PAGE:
Teachers today are working with increasingly diverse populations with a diverse set of needs. In the past, those included learning about gender, race, and ethnic diversities. We also began learning about addressing the needs of gifted, standard, ESLL (English as a Second Language Learners), Special Education, Behavioral Education, etc. all happening within the same classroom environment. Then educators learned about addressing a variety of additional educational barriers and safety issues such as dyslexia, autism, bullying, suicide prevention, online predators, etc.
Yet again, this year, we are learning how to adapt to teaching in the age of a pandemic. This has meant overcoming a variety of obstacles, such as technology barriers – access and availability. Schools all across the nation are being encouraged to resume classes, many are doing so but virtually as they did in the Spring. Some are not. Each decision seems to incur just as much anger as comfort.
Here in Texas, out Governor has asked schools to resume in person. Supposedly, Texas now has one of the highest count cases of Covid in the United States, and as such many schools are choosing not begin classes until September, or October, and even then, beginning virtually.
The school district where I teach currently plans to resume classes in person in just a couple of weeks. Teachers are now starting back for training purposes, and students are expected to be back on August 3. This has obviously caused a myriad of reactions, and will continue to do so.
No matter how you feel about this issue however, continuing to hone a solid set of essential skills makes for a more effective, and successful teacher. These are the reasons most of us continue our work regardless of the current climate.
1. Genuine Interest in Others - This one is an essential component of a teaching career. When we wake up in the morning, we have the drive and energy to sit with people through their best and worst. We try to be fully present for our students, however difficult or long the day becomes. Will hope we still can ten/twenty years down the road. A sustained commitment to facilitating positive transformation and human-to-human connection while imparting necessary skills is key to a successful and fulfilling career in education.
2. Self-Reflection - An effective teacher knows that it’s just as important to look within themselves as it is to carefully observe others. The idea of “Self Care” isn’t new, but is essential. By feeling well, a teacher can relate well and empathize with students. Thinking well means to think creatively as well as critically, to conceptualize in theoretical terms, and to demonstrate great academic skills. To act well means to conduct oneself in the service of others and the professional field to facilitate positive change when needed.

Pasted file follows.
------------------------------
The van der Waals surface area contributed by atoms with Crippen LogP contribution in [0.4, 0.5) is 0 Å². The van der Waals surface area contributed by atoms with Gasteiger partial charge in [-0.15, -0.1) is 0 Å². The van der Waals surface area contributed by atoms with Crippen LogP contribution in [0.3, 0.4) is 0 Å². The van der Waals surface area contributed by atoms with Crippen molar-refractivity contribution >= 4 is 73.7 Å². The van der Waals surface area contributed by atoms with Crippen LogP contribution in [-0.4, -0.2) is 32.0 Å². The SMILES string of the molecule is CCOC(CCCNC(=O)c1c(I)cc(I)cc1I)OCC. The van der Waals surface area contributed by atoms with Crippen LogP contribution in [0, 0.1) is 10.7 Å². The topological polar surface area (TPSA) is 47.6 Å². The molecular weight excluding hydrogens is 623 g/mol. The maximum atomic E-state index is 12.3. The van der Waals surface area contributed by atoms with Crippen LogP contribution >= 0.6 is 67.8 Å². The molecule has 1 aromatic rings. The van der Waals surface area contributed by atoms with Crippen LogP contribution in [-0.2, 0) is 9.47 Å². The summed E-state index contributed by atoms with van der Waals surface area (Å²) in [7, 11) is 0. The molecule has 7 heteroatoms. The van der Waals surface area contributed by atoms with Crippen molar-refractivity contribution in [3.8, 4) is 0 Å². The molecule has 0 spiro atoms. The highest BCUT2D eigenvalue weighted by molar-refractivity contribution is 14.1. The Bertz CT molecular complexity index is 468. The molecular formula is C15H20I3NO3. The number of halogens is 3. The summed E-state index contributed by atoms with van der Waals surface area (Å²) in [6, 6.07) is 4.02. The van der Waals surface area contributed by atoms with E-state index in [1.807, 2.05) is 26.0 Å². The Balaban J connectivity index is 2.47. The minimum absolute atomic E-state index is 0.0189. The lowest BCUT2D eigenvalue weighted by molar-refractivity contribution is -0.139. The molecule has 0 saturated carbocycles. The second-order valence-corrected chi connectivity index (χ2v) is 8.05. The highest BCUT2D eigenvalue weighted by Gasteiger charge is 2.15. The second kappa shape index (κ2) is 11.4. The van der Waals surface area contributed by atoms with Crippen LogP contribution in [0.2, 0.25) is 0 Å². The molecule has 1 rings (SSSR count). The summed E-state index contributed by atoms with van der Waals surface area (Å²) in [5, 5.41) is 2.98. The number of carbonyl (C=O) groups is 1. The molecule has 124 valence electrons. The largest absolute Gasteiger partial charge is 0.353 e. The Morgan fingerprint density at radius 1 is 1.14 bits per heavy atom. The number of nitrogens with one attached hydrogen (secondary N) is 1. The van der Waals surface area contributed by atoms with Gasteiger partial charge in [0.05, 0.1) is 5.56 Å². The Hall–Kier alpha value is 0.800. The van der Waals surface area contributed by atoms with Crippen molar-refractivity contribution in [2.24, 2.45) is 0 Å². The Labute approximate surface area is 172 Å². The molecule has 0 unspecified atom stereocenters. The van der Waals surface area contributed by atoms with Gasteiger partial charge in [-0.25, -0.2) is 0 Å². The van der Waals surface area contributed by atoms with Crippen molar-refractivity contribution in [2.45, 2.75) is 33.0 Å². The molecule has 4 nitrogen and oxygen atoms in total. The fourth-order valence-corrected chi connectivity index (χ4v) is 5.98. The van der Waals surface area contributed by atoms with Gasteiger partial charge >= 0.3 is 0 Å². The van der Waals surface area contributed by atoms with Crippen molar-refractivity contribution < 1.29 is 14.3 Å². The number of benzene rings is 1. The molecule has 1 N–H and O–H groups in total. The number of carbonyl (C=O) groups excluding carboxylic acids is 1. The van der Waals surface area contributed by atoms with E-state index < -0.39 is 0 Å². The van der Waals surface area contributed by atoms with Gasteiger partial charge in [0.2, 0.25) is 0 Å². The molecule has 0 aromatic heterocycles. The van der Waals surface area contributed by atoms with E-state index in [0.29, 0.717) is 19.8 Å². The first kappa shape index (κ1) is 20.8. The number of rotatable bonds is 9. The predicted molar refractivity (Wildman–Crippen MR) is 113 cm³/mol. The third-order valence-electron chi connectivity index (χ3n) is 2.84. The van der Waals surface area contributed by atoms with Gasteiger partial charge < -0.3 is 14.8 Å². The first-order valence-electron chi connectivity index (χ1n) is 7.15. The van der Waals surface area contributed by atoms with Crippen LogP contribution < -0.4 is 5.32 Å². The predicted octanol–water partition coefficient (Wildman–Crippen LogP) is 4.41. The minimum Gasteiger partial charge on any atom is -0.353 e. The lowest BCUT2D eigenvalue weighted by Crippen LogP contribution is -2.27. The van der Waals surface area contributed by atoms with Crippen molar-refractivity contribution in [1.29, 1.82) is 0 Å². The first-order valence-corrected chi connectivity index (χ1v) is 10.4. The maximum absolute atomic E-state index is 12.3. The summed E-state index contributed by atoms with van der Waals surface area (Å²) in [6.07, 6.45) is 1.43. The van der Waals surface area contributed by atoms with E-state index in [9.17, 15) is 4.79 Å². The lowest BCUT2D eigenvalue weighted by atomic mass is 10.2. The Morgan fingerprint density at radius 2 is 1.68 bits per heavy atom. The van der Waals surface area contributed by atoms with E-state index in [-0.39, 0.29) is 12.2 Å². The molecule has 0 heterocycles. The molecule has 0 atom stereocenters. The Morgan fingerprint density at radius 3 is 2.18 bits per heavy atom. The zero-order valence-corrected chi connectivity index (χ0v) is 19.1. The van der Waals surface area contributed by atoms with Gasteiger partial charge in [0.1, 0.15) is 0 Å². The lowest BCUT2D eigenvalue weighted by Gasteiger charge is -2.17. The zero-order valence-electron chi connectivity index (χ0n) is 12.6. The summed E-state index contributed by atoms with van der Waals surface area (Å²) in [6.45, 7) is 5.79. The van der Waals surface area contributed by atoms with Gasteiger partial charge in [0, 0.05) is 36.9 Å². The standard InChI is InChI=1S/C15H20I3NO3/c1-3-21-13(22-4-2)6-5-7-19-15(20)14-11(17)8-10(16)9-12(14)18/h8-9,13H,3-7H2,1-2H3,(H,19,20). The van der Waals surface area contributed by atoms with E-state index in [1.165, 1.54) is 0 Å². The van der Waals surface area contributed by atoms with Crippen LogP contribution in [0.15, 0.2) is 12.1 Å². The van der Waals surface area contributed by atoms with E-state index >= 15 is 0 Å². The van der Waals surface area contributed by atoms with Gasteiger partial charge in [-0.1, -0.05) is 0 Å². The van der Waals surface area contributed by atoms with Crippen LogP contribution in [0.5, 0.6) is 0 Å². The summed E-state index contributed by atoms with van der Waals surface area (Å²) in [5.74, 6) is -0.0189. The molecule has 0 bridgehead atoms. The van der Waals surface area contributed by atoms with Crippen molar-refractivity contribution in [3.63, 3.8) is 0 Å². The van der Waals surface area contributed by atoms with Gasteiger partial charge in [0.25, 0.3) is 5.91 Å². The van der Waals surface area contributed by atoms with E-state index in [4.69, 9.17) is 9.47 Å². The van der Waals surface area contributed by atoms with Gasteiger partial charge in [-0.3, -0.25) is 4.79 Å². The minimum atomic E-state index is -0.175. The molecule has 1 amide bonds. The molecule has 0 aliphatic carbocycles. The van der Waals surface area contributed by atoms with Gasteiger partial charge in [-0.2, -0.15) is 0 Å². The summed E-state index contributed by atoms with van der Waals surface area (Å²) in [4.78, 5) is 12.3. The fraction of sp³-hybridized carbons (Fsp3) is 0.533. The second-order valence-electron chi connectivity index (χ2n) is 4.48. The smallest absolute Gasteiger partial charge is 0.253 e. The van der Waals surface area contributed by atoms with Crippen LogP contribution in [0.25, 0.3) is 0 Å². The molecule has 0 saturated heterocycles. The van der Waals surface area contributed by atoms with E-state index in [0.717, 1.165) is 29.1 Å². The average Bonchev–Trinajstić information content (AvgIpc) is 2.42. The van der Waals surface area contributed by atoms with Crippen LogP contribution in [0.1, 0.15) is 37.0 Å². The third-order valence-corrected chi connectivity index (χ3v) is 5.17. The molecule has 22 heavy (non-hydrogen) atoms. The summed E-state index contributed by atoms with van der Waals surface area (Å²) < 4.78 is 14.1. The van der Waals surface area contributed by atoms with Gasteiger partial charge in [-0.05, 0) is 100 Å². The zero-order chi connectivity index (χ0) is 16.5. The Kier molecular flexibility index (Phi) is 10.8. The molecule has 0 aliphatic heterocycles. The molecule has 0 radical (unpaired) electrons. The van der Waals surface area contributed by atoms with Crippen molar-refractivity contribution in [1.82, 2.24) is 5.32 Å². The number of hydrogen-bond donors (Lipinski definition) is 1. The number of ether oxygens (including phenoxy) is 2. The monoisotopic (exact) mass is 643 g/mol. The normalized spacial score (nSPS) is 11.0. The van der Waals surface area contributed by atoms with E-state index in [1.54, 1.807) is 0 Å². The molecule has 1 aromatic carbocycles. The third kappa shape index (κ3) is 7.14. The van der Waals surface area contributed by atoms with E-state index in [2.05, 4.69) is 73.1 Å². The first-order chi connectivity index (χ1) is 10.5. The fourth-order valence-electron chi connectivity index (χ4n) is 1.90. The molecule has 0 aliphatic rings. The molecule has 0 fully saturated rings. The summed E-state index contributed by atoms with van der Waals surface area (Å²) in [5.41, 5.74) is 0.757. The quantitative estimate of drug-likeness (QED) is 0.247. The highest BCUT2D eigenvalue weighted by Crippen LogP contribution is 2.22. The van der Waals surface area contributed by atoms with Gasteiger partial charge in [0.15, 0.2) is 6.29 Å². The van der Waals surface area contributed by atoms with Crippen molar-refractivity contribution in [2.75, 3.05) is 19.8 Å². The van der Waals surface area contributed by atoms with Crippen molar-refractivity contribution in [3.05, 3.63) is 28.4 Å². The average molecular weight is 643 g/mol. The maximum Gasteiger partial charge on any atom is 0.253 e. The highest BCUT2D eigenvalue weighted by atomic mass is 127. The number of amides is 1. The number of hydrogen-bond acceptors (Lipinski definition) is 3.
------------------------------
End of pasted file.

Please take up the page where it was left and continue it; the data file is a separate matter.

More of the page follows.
3. Ability to Listen – On Multiple Levels and to Various Audiences. This one may seem like a no-brainer, but effective listening as a teacher is a skill. We need not only to listen to what is being said, but how it’s said, why it’s said, and what it means in that particular context – i.e. content, delivery, and context. We listen “between the lines,” so to speak, for those things that aren’t being said. What a student, parent, or colleague omits from a discussion can speak just as clearly as what is communicated out loud. Perhaps most importantly, we should know how to listen without judgment or evaluation when needed, but also to know when they ARE needed.
4. Accessibility & Authenticity – An educator must be accessible to all students in order to gain their trust, but perhaps more importantly, a teacher needs to be genuine and empathetic—in his or her communication, listening, and professional persona. Developing a connection with each student is key to moving forward in the educational process, and is the core of an effective classroom experience.
5. Flexibility - A good teacher has flexibility in world views and a strong understanding of multicultural issues. Each student is going to be different in his or her background, experience, and engagement in the classroom. Each individual student approach may even change from one semester to the next. Being able to communicate, or find a variety of approaches that may work for each is the hallmark of a good teacher.
6. Sense of Humor - Educators sit through some uncomfortable, difficult, and often strenuous days. That said, it’s alright for both students and teachers to laugh along the way. Timing is, of course, everything, but knowing how to form a relational connection with someone, or a group, to the point of developing a shared sense of humor is a skill that shouldn’t be overlooked. Humor and a nuanced understanding of its uses in the classroom environment is a valuable tool.
Obviously, there is no formula for the perfect teacher. There isn’t even a formula for a perfect day. Some days, semesters, years, or pandemics are particularly difficult. All we can do is our best. Hopefully, these six skills will help.
What are the schools in your area doing for this school year? What do you feel is the right decision and why?